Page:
Also for those who have trouble cleaning water bottles I bought myself a bottle brush cleaner, I got it from the petstore it was about 10 or 11 dollars anyway it's highly worth it, no more green slimy stuff ever again.
 

Azerane

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Do you still have the old water bottle? If so, I would add it back into the cage next to the new one, and leave them both in into you see him start to use the new one.
 

Aki

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Water bottles are generally not recommended because the position the rabbits has to take to drink and the fact that it only releases a small drop at a time is completely unnatural from a physiological point of view (no animal drinks raising and slightly twisting its head on the side). A lot of people favor them over bowls because dirt can get inside and that rabbits can knock them over. I have a ceramic bowl and rinse it every morning and it works just fine - it's a lot easier to clean than a bottle and my rabbits have not knocked it over once in 7 years.
Aside from that, some bottles are kinda faulty or harder to drink from than others. I suppose you checked yours works properly. I bought one for my first rabbit and kept it for like 3 days before I noticed it was either leaking or not giving any water and replaced it permanently with a bowl... So, maybe it's just the bottle. Or maybe your rabbit just isn't feeling thirsty these days - my rabbits don't drink the same amount of water if the heater is on or not / the weather is humid or not / if you give a lot of leafy greens or not... Or maybe your rabbit actually don't like the new water bottle. When they decide they don't like something, animals can be really hard-headed...
 

Preitler

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Water bottles are generally not recommended because the position the rabbits has to take to drink and the fact that it only releases a small drop at a time is completely unnatural from a physiological point of view (no animal drinks raising and slightly twisting its head on the side).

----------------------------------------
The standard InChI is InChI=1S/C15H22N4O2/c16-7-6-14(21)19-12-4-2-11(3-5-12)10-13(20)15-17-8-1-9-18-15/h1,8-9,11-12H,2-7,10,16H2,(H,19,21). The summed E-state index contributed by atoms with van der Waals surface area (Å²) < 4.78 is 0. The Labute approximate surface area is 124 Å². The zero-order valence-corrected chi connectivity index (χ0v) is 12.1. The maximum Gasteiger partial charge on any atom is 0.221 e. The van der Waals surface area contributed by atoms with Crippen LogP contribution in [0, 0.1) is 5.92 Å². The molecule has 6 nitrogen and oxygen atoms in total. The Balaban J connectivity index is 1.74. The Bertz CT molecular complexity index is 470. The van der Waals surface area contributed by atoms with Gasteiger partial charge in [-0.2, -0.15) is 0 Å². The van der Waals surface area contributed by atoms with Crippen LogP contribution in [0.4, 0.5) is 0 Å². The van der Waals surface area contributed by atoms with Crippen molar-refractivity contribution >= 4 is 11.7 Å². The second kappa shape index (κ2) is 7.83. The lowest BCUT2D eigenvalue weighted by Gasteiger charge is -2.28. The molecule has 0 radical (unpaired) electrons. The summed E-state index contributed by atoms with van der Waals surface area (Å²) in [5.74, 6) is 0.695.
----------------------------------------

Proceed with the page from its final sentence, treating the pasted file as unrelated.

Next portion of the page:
Yeah, that's exactly why we are still sucking our water from rivers on all fours. :D

Anyway, I prefer ceramic crocks too, not only are they much easier to clean, but also much easier to heat in winter. I just put a resistor that can heat with up to 5W underneath, and adjust the voltage to keep the water from freezing.
 

ts786

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I agree with others - a bowl is better than a water bottle. It seems that quite a few rabbits often drink more from a bowl. Also, a ceramic or metal bowl can be more sanitary because it is easier to clean, easier to disinfect, and can be autoclaved.

In regards to materials, do NOT use plastic bottles or components. If the water bottle uses a plastic tank or plastic components, disinfecting can be a challenge given the high-heat water or steam used to disinfect can cause some plastics to release toxins. That leaves you with having to use some type of disinfectant - alcohol at 90%+ concentration works well given it kills both bacterial and viral pathogens, plus it leaves no toxic residue behind after it evaporates.

But using ceramic, stainless, or (heat-resistant) glass components instead is a much easier solution IMO given they can be boiled or autoclaved with wet steam. Without needing any chemicals at all, this will clean and disinfect the best.